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See detailAcromégalie : Consultation
Beckers, Albert ULg; Stevenaert, Achille ULg

in Medical News (1998), 49

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See detailOverview of octreotide presurgical treatment of acromegaly
Beckers, Albert ULg

Scientific conference (1998, May)

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See detailLes néoplasies endocriniennes multiples
Beckers, Albert ULg

Scientific conference (1998, March 05)

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See detailL'exploration de l'axe hypotalamo-hypophysaire
Beckers, Albert ULg

Scientific conference (1998, February 21)

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See detailCabergoline in the treatment of acromegaly: a study in 64 patients.
Abs, Roger; Verhelst, Johan; Maiter, Dominique et al

in Journal of Clinical Endocrinology and Metabolism (1998), 83(2), 374-8

Cabergoline is a new, long acting, dopamine agonist that is more effective and better tolerated than bromocriptine in patients with hyperprolactinemia. Because dopamine agonists still have a place in the ... [more ▼]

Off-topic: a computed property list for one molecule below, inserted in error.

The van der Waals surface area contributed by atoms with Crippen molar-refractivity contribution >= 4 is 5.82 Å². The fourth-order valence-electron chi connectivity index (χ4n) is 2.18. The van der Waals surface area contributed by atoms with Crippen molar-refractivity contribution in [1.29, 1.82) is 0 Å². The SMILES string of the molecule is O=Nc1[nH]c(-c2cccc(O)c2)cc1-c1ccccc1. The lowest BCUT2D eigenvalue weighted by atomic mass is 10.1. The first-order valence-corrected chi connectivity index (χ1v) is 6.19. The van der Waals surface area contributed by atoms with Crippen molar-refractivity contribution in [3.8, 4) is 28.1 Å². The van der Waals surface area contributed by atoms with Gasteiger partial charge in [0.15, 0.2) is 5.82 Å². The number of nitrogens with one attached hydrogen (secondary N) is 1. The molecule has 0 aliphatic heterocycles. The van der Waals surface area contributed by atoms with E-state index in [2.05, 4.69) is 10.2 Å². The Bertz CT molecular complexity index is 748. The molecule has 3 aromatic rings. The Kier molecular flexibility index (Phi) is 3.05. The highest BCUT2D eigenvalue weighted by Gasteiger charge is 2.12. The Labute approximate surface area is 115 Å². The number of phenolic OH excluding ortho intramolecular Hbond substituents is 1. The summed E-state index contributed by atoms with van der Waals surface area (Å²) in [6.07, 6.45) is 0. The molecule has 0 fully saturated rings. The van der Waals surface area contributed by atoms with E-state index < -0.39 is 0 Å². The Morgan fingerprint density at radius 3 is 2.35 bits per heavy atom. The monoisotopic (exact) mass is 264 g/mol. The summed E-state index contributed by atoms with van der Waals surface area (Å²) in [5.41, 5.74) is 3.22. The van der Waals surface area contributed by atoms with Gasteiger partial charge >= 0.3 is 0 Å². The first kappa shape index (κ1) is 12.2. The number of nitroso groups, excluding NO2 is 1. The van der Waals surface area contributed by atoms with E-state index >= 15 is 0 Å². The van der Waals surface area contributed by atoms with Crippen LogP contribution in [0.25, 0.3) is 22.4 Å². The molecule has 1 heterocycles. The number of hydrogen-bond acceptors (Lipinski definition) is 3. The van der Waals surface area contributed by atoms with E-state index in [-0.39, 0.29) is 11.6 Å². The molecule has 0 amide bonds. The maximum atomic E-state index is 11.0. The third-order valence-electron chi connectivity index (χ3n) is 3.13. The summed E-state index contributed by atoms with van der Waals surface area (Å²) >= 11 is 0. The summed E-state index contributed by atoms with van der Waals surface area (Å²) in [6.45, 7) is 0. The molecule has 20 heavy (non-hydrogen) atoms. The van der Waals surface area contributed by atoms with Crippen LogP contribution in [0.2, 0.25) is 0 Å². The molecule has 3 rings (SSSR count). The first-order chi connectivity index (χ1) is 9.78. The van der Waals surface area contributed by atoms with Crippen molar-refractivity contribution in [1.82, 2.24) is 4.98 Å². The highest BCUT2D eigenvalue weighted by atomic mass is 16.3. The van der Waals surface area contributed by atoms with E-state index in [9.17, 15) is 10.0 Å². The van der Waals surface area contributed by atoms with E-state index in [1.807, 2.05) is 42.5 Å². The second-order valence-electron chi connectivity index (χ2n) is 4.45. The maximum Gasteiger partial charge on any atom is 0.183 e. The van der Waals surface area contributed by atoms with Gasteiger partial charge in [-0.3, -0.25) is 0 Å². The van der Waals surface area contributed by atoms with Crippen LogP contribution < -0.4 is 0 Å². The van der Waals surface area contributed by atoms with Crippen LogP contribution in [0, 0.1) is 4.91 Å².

Cabergoline is a new, long acting, dopamine agonist that is more effective and better tolerated than bromocriptine in patients with hyperprolactinemia. Because dopamine agonists still have a place in the medical management of acromegaly, cabergoline might be a useful treatment. We, therefore, evaluated the effect of long term administration of cabergoline in a large group of unselected acromegalic patients. Sixty-four patients were included in a multicenter, prospective, open labeled study. A subgroup of 16 patients had GH-/PRL-cosecreting pituitary adenomas. Cabergoline was started at a dose of 1.0 mg/week and was gradually increased until normalization of plasma insulin-like growth factor I (IGF-I) levels, occurrence of unacceptable side-effects, or a maximal weekly dose of 3.5 mg (7.0 mg in 1 case) was reached. Treatment with cabergoline suppressed plasma IGF-I below 300 micrograms/L in 39% of cases and between 300-450 micrograms/L in another 28%. With pretreatment plasma IGF-I concentrations less than 750 micrograms/L, a suppression of IGF-I below 300 micrograms/L was obtained in 53% of cases, and a suppression between 300-450 micrograms/L was obtained in another 32%. By contrast, with pretreatment plasma IGF-I concentrations above 750 micrograms/L, only 17% of cases showed a suppression of IGF-I below 300 micrograms/L, and there was IGF-I suppression between 300-450 micrograms/L in another 21%. In GH-/PRL-cosecreting adenomas, 50% of cases suppressed plasma IGF-I levels below 300 micrograms/L, and another 31% did so between 300-450 micrograms/L, in contrast to only 35% and 27%, respectively in GH-secreting adenomas. Similar results were obtained concerning the secretion of GH. Tumor shrinkage was demonstrated in 13 of 21 patients, with a mass reduction by more than half in 5 GH-/PRL-cosecreting adenomas. Except for slight gastrointestinal discomfort and orthostatic hypotension in a few patients at the beginning of therapy, cabergoline treatment was well tolerated. Only 2 patients stopped medication because of nausea. The weekly dose of cabergoline ranged between 1.0-1.75 mg. A further increase in the dose was only effective in 1 GH-/PRL-cosecreting adenoma. The results of this study suggest that cabergoline is an effective, well tolerated therapy that should be considered in the management of acromegaly, especially if the pituitary adenoma cosecretes GH and PRL or if pretreatment plasma IGF-I levels are below 750 micrograms/L. [less ▲]